“The industry has changed that image, but there is always more to do,” Saucier added. “We need to be welcoming to the customers and welcoming to our female staff members. Everyone who works at Take 5 Oil Change is part of a team, and everyone does the same job on the floor, so everyone is equal and should be treated equally.”
Most shops in 2016 are very welcoming and see that treating customers the same is the best policy any shop could have.
This is important not only to make for a safe work place, but also so it is inviting to customers. As noted, women make up a very large demographic for shop owners, and a shop that can’t make female customers feel comfortable will lose out on that business.
“There are a couple of parts to this,” Maldiner explained. “The first is, you’re never going to control your customer, so instead you need to control the employees. This means men and women (employees) need to have appropriate attire.”
While most shops probably require a uniform, unnecessary accouterments should be avoided. At the same time, men and women need to be held to the same standard.
“You can’t control anyone else, so you can only control your own business,” Maldiner added. “So making sure employees are respectful of one another and the customers is very important, because anything that isn’t respectful gets in the way of a productive workplace.”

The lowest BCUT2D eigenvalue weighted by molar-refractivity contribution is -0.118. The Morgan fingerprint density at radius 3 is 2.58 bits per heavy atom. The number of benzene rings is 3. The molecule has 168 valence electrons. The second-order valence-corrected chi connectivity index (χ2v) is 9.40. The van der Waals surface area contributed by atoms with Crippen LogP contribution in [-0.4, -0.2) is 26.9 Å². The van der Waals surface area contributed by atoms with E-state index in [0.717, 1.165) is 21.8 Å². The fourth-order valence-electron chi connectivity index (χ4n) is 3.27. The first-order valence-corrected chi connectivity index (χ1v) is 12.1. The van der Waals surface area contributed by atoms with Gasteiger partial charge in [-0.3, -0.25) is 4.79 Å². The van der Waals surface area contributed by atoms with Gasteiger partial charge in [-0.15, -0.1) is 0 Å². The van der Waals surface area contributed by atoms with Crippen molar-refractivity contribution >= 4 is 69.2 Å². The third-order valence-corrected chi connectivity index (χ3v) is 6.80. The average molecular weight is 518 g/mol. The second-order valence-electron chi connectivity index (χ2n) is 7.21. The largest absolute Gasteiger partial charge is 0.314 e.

This includes eye contact — an issue many people can be guilty of, even if they don’t mean it. This goes for how male employees view female co-workers and customers, as well as how female employees view male co-workers and customers, too.
“We call this elevator eyes, and it is absolutely inappropriate to leer at a female customer, but the same is also an issue with a female colleague,” Maldiner said. “Employees should be told to look people in the eyes and not at anything else.”
Outside the Shop
As shops can become more than a team, and in many cases like a second family, there still needs to be boundaries. What happens outside the shop can impact business and is something shop owners need to keep a handle on, as well.
“You need to think about the behavior outside the four walls of the workplace,” Maldiner said. “At the end of the week, it might be common for everyone to go to the corner bar, and something happens between employees. Sometimes people don’t think this is an issue, and they don’t say anything, because it happened outside the walls. However, this still presents problems. The boundaries of the business are not constrained by its four walls.”
This may not mean discouraging a post-work get together, but if something arises, it needs to be addressed. This is one reason ongoing training is so crucial.
The goal of training is simply to make for a productive workplace. It begins with understanding and is strengthened through ongoing training.
“There are so many people from different walks of life that can work at the shop,” Saucier said. “Today, you have to make sure everyone is comfortable coming to work, just as you’d want to be comfortable going to work.”